Julie Schneyer: Trump Is What Democracy Looks Like

Trump Is What Democracy Looks Like

Julie Scheyner, November 5, 2016

When President Obama delivered his acceptance speech after winning the 2008 election, he was savvy enough to understand that while he stood there addressing a crowd of adoring fans, there were also millions of Americans in real distress on the night of his victory. Being Obama, he was also sensitive enough to address them, assuring opponents that “I may not have won your vote tonight, but I hear your voices…And I will be your president, too.” Compassion may have motivated this statement, but it was also a subtle assertion of dominance: a gentle reminder that the case was indisputably closed, and no matter how scared and angry some people were, they would just have to get over it.

Eight years later, they are still not over it; and now they have a candidate who, well-versed in the art of deal-making, is happy to help them re-negotiate the terms of the Social Contract. It should come as no surprise that Donald Trump has broken the political taboo against suggesting that election results can be challenged, because authoritarianism is the substance of Trump’s candidacy and campaign — not merely its preferred idiom or signature style. In fact, the better part of Trump’s rhetoric and associated political theater hint at a place just beyond democracy’s horizon, where a Presidential command instantly moves armies and erects walls, the judicial branch can be ordered to jail political opponents and journalists, the press need not be free, and it is acceptable to literally fight to win (as long as the fight isn’t against him; see above: authoritarianism).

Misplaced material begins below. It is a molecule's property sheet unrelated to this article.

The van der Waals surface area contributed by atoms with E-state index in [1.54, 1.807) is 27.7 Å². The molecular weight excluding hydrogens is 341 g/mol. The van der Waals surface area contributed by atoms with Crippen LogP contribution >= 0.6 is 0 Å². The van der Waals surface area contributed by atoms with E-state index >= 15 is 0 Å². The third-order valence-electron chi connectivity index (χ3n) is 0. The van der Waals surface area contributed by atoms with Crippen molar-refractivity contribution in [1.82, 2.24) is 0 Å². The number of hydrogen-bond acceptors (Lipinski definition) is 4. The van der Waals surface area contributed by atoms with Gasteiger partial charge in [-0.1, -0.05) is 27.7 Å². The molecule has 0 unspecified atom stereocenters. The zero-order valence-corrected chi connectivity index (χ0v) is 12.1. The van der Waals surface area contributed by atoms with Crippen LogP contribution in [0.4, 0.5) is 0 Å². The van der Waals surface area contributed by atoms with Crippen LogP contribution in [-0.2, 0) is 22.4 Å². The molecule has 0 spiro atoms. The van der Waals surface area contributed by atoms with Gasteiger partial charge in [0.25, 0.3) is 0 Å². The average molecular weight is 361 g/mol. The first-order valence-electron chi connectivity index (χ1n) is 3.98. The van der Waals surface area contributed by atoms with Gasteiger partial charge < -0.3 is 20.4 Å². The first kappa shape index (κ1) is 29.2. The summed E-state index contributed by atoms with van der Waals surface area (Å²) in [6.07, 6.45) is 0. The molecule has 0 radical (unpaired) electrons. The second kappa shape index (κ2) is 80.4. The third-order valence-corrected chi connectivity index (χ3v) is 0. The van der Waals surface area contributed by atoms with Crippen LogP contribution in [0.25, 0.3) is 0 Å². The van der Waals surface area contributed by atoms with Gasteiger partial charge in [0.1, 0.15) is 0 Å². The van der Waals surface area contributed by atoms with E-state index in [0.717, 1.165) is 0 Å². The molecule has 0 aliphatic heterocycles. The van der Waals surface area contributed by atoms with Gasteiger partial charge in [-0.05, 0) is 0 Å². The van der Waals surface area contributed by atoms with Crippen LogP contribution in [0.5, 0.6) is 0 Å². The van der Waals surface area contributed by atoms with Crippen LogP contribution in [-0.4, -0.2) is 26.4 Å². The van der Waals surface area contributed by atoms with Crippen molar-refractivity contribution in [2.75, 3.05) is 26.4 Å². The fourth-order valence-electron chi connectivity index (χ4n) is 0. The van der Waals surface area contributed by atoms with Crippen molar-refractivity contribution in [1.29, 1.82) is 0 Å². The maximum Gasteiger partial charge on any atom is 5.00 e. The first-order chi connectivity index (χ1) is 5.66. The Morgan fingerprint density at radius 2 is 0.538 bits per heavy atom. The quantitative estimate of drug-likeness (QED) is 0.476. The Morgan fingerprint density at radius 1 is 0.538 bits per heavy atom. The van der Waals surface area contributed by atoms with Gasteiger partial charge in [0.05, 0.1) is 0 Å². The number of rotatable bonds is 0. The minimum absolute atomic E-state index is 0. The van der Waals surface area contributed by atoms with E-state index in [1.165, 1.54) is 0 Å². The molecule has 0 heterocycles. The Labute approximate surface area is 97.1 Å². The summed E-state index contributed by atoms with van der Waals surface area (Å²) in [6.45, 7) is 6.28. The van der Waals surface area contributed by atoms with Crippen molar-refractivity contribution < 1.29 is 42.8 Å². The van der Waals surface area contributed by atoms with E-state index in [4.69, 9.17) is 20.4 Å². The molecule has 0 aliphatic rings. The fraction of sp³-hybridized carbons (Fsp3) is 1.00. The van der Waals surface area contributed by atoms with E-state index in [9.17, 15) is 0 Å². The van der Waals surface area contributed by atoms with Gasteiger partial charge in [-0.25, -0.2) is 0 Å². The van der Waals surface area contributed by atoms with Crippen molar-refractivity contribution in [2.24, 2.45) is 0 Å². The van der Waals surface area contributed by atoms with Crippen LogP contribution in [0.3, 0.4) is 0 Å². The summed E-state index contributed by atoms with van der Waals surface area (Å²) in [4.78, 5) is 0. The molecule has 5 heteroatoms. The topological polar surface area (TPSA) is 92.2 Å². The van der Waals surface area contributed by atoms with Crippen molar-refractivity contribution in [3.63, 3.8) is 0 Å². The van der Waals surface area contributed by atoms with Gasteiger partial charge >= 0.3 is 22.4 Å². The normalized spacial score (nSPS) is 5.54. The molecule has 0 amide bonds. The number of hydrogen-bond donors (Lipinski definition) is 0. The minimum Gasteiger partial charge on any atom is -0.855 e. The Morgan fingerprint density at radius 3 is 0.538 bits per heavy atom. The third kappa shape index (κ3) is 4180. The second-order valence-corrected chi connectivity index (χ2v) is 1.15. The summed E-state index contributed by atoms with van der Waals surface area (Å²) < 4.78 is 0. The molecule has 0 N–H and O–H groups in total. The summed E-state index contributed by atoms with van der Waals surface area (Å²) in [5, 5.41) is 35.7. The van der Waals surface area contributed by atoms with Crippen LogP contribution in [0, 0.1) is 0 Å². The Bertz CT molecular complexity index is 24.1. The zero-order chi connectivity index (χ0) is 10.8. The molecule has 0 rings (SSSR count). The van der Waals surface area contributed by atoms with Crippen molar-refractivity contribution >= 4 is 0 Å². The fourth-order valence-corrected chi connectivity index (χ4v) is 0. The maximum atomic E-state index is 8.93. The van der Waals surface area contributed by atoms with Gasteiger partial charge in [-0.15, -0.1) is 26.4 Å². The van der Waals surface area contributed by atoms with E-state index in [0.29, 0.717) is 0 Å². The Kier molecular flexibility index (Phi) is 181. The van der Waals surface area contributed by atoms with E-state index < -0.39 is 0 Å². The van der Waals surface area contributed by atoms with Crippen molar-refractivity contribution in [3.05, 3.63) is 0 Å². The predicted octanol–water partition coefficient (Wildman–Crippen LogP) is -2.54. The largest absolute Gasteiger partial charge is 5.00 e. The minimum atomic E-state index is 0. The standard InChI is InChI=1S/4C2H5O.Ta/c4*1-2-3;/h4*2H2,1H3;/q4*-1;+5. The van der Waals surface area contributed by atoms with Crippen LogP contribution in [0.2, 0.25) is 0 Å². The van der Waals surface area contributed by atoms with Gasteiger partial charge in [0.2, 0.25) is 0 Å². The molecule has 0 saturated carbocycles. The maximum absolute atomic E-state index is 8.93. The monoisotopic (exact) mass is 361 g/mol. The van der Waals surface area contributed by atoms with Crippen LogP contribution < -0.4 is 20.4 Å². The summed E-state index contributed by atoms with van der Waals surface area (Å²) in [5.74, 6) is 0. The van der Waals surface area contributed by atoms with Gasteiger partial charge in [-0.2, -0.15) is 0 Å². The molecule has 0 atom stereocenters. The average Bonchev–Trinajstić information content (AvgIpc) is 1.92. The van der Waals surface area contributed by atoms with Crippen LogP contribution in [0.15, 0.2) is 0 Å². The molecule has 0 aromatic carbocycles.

Far from alienating his base, comments that allude to the acceptability of — or outright need for — political violence have only rooted Trump more firmly in his supporters’ hearts. This is because for Trump and his supporters, taking “no” for an answer is being weak and being a loser: anathema. Trump is not a brilliant strategist; he just doesn’t care about rules (in this case, the rules of democracy), and his primary accomplishment was to figure out early on what his opponents appear incapable of grasping — despite a mountain of evidence so high you could climb over it to cross the border even after The Wall is built — which is that a significant number of [primarily white] Americans don’t actually care about democracy or rules either. Like Trump, they just want to win, and keep winning.

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